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IPSec VPNs

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					        IPSec VPNs

Industrial Strength Security for an
          Insecure World
                   Introduction
• Companies, research institutions, and government
  organizations have long maintained private networks
  between central offices and branch offices.
• Employees/contractors want to work from home or
  external offices. Road warriors, all the way from
  salesmen to CEO’s, want to be mobile and connect to
  the home office for whatever purpose.
• There are fast, cheap, and plentiful connections to the
  Internet to be had in locations as varied as libraries,
  airports, and Starbucks.
• How do you go about securing what is basically an
  unsecured medium?
                Enter VPNs
• VPNs (Virtual Private Networks) provide secure
  tunneling of communications over insecure
  networks.
• Where physical private networks existed, VPNs
  are becoming commonplace not only among
  road warriors, branch offices, and central offices
  but also business-to-business partners
  exchanging data through a secure tunnel
  wrapped around the communications traffic.
          VPN Topologies
• Network-to-Network
• Host-to-Network
• Host-to-Host
 VPN Tunneling Technologies
• IPSec
  – IKE Internet Key Exchange
  – ESP Encapsulated Security Payload
  – AH Authentication Header
• PPTP
• L2TP
• SSL
   IPSec Modes – An Overview
• IPSec protocol consists of several parts that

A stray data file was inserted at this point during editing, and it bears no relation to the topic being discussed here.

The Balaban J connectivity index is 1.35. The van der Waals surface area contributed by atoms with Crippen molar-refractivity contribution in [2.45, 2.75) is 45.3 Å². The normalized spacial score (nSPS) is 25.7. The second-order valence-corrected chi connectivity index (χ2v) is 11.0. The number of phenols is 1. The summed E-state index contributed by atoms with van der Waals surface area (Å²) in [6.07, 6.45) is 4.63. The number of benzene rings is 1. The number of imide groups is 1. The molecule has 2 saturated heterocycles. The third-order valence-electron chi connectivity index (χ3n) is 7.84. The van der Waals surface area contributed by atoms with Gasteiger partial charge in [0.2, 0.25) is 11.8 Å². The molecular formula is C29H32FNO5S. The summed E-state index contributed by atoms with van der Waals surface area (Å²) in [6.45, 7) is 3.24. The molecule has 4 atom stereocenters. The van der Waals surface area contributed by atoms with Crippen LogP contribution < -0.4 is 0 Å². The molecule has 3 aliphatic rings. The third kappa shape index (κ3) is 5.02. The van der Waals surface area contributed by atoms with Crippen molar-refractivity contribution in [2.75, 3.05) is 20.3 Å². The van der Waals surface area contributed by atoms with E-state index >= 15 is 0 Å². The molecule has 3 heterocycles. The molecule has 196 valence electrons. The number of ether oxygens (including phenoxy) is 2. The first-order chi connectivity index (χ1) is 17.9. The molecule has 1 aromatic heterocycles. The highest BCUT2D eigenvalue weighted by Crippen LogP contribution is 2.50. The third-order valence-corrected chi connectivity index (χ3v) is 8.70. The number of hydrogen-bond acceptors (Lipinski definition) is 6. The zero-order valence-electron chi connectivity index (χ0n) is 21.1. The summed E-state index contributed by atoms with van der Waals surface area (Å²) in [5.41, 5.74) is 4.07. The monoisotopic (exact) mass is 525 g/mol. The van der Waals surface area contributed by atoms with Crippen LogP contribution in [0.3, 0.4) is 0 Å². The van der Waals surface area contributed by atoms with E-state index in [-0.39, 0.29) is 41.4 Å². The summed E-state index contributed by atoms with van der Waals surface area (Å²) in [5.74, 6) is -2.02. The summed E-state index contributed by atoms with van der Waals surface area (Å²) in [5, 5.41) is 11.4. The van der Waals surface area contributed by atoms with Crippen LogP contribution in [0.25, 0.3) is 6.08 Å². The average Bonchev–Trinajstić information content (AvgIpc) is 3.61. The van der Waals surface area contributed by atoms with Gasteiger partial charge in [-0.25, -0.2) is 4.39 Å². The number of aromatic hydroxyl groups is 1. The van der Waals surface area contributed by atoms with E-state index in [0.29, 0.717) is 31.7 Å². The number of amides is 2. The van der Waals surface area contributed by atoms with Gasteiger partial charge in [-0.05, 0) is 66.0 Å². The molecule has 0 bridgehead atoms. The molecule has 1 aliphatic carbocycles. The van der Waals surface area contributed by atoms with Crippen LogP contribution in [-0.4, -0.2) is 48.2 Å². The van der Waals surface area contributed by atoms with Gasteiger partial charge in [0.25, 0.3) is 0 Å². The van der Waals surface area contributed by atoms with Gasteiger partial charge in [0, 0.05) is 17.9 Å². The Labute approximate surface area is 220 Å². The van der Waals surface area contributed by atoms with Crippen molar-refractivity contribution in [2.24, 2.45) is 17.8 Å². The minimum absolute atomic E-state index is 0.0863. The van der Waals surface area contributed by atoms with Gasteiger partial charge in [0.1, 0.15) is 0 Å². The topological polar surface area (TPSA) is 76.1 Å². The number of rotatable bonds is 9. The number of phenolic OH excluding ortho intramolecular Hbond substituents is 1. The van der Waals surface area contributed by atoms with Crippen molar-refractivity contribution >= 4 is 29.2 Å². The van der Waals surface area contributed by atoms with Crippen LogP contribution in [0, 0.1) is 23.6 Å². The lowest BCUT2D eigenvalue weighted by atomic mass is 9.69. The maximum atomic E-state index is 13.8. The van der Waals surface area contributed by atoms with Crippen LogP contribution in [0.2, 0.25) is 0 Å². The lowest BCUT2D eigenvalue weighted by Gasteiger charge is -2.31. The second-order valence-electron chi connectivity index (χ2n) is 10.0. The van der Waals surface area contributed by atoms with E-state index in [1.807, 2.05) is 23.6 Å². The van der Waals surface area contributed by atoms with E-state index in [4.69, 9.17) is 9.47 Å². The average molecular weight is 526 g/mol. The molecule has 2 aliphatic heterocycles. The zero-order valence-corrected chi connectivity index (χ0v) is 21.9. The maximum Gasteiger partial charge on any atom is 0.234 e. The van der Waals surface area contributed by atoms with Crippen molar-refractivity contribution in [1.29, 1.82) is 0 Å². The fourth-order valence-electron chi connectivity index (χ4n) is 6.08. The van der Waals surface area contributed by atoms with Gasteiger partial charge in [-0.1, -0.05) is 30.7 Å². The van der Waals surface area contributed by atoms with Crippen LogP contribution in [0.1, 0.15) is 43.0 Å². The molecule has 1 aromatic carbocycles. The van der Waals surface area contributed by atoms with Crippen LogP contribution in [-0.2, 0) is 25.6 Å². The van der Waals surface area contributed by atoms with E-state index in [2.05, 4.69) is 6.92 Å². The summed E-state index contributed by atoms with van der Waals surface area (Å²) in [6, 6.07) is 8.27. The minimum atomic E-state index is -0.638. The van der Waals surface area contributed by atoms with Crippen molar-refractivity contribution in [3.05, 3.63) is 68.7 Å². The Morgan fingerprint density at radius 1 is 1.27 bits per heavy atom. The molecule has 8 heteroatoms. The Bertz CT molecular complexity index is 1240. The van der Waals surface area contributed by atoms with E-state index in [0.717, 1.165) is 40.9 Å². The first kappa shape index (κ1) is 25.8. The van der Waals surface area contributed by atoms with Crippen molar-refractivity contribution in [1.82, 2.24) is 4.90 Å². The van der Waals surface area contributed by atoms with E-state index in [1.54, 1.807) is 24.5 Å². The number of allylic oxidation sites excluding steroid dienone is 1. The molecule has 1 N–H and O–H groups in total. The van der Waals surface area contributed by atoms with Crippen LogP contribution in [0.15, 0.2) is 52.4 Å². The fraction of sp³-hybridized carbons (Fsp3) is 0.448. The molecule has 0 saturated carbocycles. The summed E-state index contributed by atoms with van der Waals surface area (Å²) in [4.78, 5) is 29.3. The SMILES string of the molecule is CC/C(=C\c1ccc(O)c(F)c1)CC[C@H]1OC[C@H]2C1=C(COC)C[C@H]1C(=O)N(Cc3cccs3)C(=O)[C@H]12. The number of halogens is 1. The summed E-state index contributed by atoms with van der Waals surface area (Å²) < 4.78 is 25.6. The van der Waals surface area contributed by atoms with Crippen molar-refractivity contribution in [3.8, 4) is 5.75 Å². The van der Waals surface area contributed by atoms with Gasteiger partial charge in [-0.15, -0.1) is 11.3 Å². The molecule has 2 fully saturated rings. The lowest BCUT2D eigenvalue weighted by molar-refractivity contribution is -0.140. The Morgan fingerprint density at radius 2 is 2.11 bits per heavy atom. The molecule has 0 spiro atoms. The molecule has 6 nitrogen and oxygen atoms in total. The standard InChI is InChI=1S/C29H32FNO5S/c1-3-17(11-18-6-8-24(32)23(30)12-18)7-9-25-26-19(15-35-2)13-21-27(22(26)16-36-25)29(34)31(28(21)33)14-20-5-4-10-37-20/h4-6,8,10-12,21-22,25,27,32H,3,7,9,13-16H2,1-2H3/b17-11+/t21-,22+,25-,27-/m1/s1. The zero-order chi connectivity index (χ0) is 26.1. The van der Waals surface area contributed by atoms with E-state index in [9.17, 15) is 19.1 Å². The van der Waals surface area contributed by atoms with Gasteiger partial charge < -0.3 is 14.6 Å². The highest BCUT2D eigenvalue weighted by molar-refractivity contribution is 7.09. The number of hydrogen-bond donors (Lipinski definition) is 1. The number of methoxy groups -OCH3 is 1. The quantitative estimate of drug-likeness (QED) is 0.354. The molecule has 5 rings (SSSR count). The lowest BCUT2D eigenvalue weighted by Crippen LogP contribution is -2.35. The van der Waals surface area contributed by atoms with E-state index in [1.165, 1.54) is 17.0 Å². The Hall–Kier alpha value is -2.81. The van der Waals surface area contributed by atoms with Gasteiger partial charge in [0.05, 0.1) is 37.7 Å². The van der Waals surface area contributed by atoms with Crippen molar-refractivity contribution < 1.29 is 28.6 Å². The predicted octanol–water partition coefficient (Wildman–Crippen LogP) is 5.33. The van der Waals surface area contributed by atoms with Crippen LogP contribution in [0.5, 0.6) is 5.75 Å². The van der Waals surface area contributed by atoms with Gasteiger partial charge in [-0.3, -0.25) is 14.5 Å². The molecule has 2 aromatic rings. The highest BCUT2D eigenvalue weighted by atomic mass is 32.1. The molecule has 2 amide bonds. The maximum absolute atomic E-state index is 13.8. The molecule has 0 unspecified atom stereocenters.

define two security protocols, AH and ESP.
  – ISAKMP is a framework for management of keys and
    other vital information such as security associations.
  – IKE provides the cryptographic algorithm negotiation
    and key distribution utilized by AH and ESP,
  – ESP provides data origin authentication,
    connectionless integrity, anti-replay service, and data
    confidentiality.
  – AH provides data origin authentication,
    connectionless integrity, and anti-replay service.
       Security Associations
• Both AH and ESP rely on security
  associations (SAs) negotiating the
  properties of a secure connection using
  IKE.
• The SA holds the information negotiated
  between the two VPN participants.
             ISAMP and IKE

• ISAKMP (IPSec Key Exchange and
  Management Protocol) is part of the IPSec suite
  that defines procedures for negotiation,
  establishment, modification, and deletion of SAs.
• IKE (Internet Key Exchange) is based on the
  ISAKMP framework.
• IKE consists of two different mode or phases.
  – Phase 1 is used to establish a secure channel later
    used to protect all negotiations in Phase 2.
  – Phase 2 is used to negotiate the IPSec SAs to set up
    the IPSec tunnel to protect the communications traffic.
                   ESP
• ESP provides for encapsulation of the
  unprotected IP packet, its encryption, and
  authentication.
• Some newer IPSec implementations use
  stronger algorithms such AES, Blowfish,
  and Twofish.
                    AH
• AH allows you to check the authenticity of
  the data and the header of the IP packet
  sent to you. It does not provide a
  mechanism for data encryption but does
  provide a hash that code that allows you to
  check whether the packet was tampered
  with along the way.
           IP Compression
• As you might guess, all this extra security
  comes at the price of extra encapsulation
  of the IP packet.
• This translates into decreased throughput.
  IPSec seeks to overcome this problem
  with a built-in IP compression protocol.
                    Conclusion
• IPSec VPNs provide strong security for business-to-
  business and person-to-business needs. IPSec has two
  protocols, AH and ESP, that give confidentiality, integrity,
  and authentication.
• IPSec also has protocols and frameworks for key
  negotiation and data compression.
• FreeS/WAN used to be the only IPSec game in town as
  far as Linux was concerned.
• With the advent of the 2.6 kernel series, there is now
  integrated support for IPSec in the kernel in addition to
  the survivor of FreeS/WAN, OpenSWAN.

				
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posted:8/26/2012
language:English
pages:12